Volume 22 : Issue 2
The privacy rights of American citizens have been eroding with metronomic regularity given the sharp rise in the government’s reliance on surreptitious electronic surveillance, warrantless digital searches, and deliberately engineered cybersecurity vulnerabilities—all of which have occurred with the sort of ubiquity that few could ever have previously imagined. The dangers of unfettered government searches and seizures are pervasive and grave. A world without a strong footing in the democratic principles and ideals of the Enlightenment upon which our country was founded would be a dark world indeed.
This Article analyzes the constitutionality of the United States government’s use of emerging technology to conduct warrantless searches of private citizens and companies, including their digital transmissions and stored electronic data. The analysis begins with an examination of the legal background of the Fourth Amendment, focusing on Katz v. United States and its progeny, including a review of the most recent U.S. Supreme Court cases in the area of privacy and the Fourth Amendment: Carpenter v. United States, Riley v. California, and United States v. Jones. While evaluating the government’s actions with respect to warrantless searches and surveillance in the post-Katz era, this Article turns to specific examples of surreptitious governmental monitoring programs that likely run awry of the rule of law and the United States Constitution.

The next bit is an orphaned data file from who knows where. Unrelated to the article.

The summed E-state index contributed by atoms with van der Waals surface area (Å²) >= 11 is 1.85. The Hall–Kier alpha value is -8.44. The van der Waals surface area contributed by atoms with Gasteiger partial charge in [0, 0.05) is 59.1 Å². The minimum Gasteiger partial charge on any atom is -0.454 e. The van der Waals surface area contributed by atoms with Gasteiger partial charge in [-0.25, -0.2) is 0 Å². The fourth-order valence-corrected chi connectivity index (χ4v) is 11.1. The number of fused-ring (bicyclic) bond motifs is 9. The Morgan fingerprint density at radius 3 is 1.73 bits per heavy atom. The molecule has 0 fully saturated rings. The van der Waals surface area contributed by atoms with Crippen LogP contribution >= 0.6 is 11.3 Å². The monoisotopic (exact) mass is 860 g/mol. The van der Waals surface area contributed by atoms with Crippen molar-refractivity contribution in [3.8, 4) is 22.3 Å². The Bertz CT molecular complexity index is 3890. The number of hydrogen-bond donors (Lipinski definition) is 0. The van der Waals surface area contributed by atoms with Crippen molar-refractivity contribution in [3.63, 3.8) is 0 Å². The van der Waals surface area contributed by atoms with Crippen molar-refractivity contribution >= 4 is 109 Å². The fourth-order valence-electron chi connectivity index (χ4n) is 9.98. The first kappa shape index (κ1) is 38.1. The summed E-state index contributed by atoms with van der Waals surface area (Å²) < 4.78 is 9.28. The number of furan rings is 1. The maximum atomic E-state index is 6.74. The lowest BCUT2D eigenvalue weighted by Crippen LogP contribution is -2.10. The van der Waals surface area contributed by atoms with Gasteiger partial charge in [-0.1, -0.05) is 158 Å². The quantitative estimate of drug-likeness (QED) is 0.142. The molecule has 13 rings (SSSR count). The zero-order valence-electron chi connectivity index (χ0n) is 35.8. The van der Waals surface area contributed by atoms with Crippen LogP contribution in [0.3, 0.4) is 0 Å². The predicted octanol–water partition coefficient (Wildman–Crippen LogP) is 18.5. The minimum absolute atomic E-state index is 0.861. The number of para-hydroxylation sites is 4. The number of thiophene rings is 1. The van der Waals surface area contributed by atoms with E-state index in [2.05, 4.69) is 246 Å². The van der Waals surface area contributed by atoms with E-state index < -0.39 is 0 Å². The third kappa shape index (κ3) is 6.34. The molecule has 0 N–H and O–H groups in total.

This Article then considers the greater normative and policy implications of the government’s arguably extralegal conduct, including the potential for the derision of democratic values and ideals that may, in turn, result in the weakening of our country’s political framework and cybersecurity infrastructure. Sacrificing the ideals of our democracy in order to ostensibly protect it may instead serve to lead us down a road of dangerous folly. Such constitutional erosion could lead the United States down a dangerously precipitous decline. For the greater good, it may be wise if the government were to carefully heed the maxims “respice finem” and “obsta principiis” before it strays from its fundamental democratic mandates.
There Is Always More than Law! From Low IP Regimes to a Governance Perspective in Copyright Research
by Dr. Christian Katzenbach
A Case Against Bad Math
Note by Peggy Bruner
Extraterritorial Application of Data Privacy Law – How the Stored Communications Act Lags Behind Modern Technology
Case Comment by Andrew Bayudan